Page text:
History of the R.O.C
Forewarned is Forearmed – The Beacon System
The use of fire in the form of lighted beacons was effectively used during the reign of Edward II (1307 – 1327) It was however not until 1327 when a system of organised warning beacons on high points across the country was ordered by Edward IV.
The purpose of which was to warn ports and signify a call to arms for the “countrywide” location of militia in the event of invasion. “Beacons” were deemed to provide a far faster and effective warning “message” than a messenger struggling along difficult and dangerous roads and paths on horseback.
Locations of these “Beacons” were located on high ground so as to be able to be seen from great distance, with local Shires having the responsibility for maintenance and provision of materials to light the fires.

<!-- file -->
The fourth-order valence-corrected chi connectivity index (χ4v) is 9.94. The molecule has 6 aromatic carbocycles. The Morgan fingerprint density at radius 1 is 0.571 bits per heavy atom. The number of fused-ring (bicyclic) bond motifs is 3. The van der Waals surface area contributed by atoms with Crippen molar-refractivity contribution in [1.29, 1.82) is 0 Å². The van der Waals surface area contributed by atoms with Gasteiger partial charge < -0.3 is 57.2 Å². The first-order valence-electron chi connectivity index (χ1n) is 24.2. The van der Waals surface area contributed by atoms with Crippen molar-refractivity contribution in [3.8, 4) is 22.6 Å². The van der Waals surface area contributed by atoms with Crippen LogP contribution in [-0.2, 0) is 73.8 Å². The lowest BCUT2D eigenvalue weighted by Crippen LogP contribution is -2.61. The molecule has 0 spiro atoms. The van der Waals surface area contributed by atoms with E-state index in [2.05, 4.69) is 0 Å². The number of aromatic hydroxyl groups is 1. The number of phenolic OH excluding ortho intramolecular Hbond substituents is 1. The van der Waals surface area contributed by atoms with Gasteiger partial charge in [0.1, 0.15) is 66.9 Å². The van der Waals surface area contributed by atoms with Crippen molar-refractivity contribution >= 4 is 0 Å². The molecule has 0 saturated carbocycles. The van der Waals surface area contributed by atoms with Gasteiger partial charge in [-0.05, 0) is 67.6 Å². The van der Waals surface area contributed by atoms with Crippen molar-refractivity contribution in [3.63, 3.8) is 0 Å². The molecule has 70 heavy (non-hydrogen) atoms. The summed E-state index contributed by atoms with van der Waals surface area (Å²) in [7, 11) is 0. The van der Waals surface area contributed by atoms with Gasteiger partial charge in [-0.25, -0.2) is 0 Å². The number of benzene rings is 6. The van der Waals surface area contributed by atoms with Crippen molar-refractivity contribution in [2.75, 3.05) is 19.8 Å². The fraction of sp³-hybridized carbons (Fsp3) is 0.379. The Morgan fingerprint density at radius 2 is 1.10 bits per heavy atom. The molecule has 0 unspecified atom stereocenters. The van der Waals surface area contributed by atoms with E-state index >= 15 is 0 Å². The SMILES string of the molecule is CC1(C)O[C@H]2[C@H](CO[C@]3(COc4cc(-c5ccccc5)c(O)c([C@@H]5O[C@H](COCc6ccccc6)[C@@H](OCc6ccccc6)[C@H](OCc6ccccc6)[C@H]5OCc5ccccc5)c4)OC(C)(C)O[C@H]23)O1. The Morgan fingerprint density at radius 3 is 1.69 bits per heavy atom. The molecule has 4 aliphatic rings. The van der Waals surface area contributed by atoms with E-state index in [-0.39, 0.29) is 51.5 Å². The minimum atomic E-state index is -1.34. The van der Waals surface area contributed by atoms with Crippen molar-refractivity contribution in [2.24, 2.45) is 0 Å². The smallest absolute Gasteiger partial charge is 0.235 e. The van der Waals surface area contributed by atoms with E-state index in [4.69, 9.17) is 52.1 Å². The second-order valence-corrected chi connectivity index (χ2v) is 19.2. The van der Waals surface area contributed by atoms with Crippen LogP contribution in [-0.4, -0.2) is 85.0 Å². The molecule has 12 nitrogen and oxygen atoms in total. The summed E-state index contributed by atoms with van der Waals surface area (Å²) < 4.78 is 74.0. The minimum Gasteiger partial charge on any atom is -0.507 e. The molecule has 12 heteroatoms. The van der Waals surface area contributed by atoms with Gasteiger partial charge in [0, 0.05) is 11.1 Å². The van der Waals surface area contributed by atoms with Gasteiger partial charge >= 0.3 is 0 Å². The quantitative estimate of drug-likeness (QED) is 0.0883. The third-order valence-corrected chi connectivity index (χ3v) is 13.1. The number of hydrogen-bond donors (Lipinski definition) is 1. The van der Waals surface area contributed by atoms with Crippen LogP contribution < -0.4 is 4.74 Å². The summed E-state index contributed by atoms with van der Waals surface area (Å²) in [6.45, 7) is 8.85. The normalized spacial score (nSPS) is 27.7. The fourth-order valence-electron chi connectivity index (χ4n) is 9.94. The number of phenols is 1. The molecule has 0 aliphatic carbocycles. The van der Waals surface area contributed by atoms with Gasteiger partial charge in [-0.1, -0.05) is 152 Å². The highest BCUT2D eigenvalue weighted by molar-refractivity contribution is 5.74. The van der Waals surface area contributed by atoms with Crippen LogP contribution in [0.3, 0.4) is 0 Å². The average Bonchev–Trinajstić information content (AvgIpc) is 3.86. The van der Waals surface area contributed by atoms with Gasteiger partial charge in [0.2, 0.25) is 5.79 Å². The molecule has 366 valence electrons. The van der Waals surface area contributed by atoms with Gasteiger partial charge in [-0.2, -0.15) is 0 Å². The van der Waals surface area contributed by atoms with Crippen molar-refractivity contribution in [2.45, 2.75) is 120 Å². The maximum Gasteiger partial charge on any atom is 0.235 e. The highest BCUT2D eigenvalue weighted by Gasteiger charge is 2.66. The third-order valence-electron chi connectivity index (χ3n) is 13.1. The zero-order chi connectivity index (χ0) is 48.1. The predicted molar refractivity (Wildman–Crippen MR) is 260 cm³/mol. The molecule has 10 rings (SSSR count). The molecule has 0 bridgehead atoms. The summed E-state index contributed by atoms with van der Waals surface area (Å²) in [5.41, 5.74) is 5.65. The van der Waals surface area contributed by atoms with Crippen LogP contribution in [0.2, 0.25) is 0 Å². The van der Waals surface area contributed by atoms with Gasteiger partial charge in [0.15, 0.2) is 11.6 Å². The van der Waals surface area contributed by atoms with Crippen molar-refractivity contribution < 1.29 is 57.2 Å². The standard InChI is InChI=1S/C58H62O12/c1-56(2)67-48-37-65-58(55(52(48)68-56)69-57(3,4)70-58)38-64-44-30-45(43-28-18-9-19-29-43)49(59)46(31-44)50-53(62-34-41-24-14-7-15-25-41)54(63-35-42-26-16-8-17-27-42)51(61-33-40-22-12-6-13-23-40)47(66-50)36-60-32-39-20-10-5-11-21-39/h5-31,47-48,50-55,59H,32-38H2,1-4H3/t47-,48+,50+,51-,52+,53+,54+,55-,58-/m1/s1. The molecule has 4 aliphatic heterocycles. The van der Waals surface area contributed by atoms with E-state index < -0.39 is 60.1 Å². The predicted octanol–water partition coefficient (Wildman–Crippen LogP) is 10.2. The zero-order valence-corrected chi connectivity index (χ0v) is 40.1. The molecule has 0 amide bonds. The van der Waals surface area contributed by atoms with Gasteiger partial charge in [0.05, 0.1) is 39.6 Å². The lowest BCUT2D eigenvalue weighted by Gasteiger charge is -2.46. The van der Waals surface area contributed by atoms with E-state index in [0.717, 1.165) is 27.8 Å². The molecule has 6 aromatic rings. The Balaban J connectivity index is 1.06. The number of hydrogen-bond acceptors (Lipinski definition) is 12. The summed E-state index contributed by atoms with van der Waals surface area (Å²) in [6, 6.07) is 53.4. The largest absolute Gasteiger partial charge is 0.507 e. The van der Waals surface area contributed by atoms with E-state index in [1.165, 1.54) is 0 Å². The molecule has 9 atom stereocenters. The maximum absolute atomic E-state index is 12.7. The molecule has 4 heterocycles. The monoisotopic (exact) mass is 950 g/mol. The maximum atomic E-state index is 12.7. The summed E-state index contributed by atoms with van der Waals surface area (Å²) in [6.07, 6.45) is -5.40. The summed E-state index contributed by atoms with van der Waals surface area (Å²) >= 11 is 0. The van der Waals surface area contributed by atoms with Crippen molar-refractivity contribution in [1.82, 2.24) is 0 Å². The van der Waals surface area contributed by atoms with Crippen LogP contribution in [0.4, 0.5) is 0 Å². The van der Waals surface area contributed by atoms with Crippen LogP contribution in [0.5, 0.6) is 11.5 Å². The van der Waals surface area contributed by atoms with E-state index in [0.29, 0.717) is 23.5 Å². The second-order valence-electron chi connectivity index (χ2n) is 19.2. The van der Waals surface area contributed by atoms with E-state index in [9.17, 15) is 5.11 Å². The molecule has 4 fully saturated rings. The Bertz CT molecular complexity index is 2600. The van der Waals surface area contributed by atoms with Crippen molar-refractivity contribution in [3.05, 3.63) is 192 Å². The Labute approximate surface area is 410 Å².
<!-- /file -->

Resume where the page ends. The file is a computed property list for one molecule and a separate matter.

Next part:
The Spanish Armada
King Philip II of Spain planned to invade and conquer England. On 28th May 1588 the Spanish Armada set sail from Lisbon, headed for the English Channel. It was not until 19th July 1588, when the Spanish Armada was seen sailing up the English Channel from a watch post located at the top of St Michael’s Mount near Penzance, Cornwall. From this moment the network of beacons gave extra time to organise retaliatory forces.
The beacon system along the South Coast was hailed as a success and formed the main focus of further beacons across the country during this period and as a basis for warning of further invasion during the subsequent was with France in 1792. It is from the operational success of this network of beacons that the badge of the Royal Observer Corps is derived; depicting a beacon lighter of Elizabethan times with the motto.
Forewarned is ForearmedForewarned is Forearmed